Better-known acts such as The Ides of March, The Buckinghams, and Strawberry Alarm Clock occasionally played the suburban teen clubs. In 1968, the internationally-known Sam the Sham Revue (formerly Sam the Sham and The Pharaohs) played The Fickle Fox at Plainfield.

Although The Fickle Fox closed its doors around 1969, other suburban teen clubs continued into the early 1970s. Due to their popularity, teen clubs such as Deerfield’s “Pink Panther,” and DesPlaine’s “Green Gorilla” opened during the late 1960s and early 1970s. 

At the same time, WLS radio’s popular disc jockey Dexter “Dex” Card opened a string of “Wild Goose” teen clubs that included locations in Waukegan, Oak Lawn and Joliet. 

By 1973, the suburban teen club circuit was nearly non-existent. 

Electric Park Postlude

After 1970, the west side of the former Electric Park became a storage and industrial facility. The former Electric Park auditorium was used as a warehouse for the next 15 years. For a time, the site was utilized for school bus storage.  Coincidentally, Kosnick’s former billiard parlor was burned to the ground on the eve of the annual firemen’s dance in the early 1970s.  

Beginning in the late 1980s, the former Electric Park auditorium building housed a fence fabricating company. The owners of that company, devotees of old amusement parks, had stored salvaged remnants of Chicago’s famed Riverview Amusement Park in the former auditorium building.

In August 1990, a devastating Plainfield tornado swept away nearly every remaining remnant of Electric Park.  

However, a close examination of the houses lining James Street and Vista Lane in 2012 reveals a half dozen or so homes that still incorporate an original Electric Park camping cottage, built more than a century ago.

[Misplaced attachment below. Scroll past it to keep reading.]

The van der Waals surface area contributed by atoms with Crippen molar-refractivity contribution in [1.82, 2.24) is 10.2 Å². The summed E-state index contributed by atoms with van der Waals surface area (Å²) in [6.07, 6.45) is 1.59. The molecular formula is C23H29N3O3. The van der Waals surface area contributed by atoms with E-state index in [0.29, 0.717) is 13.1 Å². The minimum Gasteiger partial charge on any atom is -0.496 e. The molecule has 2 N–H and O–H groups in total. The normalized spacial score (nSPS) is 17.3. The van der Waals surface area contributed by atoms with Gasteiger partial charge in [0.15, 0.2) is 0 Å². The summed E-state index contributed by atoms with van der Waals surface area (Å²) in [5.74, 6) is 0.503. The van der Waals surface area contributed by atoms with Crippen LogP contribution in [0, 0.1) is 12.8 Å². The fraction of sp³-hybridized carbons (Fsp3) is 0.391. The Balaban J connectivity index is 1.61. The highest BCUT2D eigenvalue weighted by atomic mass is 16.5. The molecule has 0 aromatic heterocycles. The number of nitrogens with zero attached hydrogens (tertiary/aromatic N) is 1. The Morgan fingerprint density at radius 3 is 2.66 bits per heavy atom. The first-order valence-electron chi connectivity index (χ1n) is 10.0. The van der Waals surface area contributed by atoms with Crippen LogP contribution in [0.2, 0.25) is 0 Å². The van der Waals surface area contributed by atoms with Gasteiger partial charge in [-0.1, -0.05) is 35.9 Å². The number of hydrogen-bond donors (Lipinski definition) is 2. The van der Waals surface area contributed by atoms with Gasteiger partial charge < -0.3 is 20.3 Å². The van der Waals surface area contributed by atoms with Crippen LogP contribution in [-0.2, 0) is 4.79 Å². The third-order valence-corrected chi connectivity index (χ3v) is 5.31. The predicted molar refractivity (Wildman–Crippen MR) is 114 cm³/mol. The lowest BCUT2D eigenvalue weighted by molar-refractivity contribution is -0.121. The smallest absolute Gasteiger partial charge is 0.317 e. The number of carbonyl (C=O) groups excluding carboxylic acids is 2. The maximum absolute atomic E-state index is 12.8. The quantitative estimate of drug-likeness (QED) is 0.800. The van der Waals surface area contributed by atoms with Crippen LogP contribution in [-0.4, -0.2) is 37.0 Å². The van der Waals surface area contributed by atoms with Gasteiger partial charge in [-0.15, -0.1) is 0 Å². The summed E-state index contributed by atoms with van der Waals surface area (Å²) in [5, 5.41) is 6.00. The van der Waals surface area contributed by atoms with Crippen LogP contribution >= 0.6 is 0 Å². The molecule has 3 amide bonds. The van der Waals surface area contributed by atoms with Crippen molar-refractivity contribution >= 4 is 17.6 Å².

Upcoming Column: The Hess House

Have a question about Plainfield’s history? Send your inquiries to Michael Lambert via Plainfield Patch.

© 2012 Michael A. Lambert. All Rights Reserved

Joel Craig August 24, 2012 at 02:28 AM
My dad has many fond memories of the Kosnicks and their time at Electric Park. I wonder how many families today can trace their beginnings to that old wooden floor at the Kosnick's skating rink? Very nice series as always, Michael!
Michael Lambert August 24, 2012 at 12:35 PM
In the words of the late Paul Harvey, it has been fun to share "the rest of the story" beyond the familiar heyday of Electric Park.
Michael Lambert August 24, 2012 at 12:38 PM
Thanks, Joel. Can I expect anecdotes to add to my files?
Michael Lambert August 24, 2012 at 12:40 PM
Quite a picture you have painted of yourself, Ed! "Boss" indeed! (Perhaps an encore performance at River Days???)
Kristin Johnson November 01, 2012 at 08:47 PM
Keep writing Michael.... I'm enjoying the history lessons. By the way.... there is an old 40's (?) truck on a small island in the middle of the DuPage river south of town. But north of Rewick. Do you have any idea how that may have landed there? Was it once farm land. Was the river much smaller back before? Tornado? Just seems like an odd place to find such a heavy item.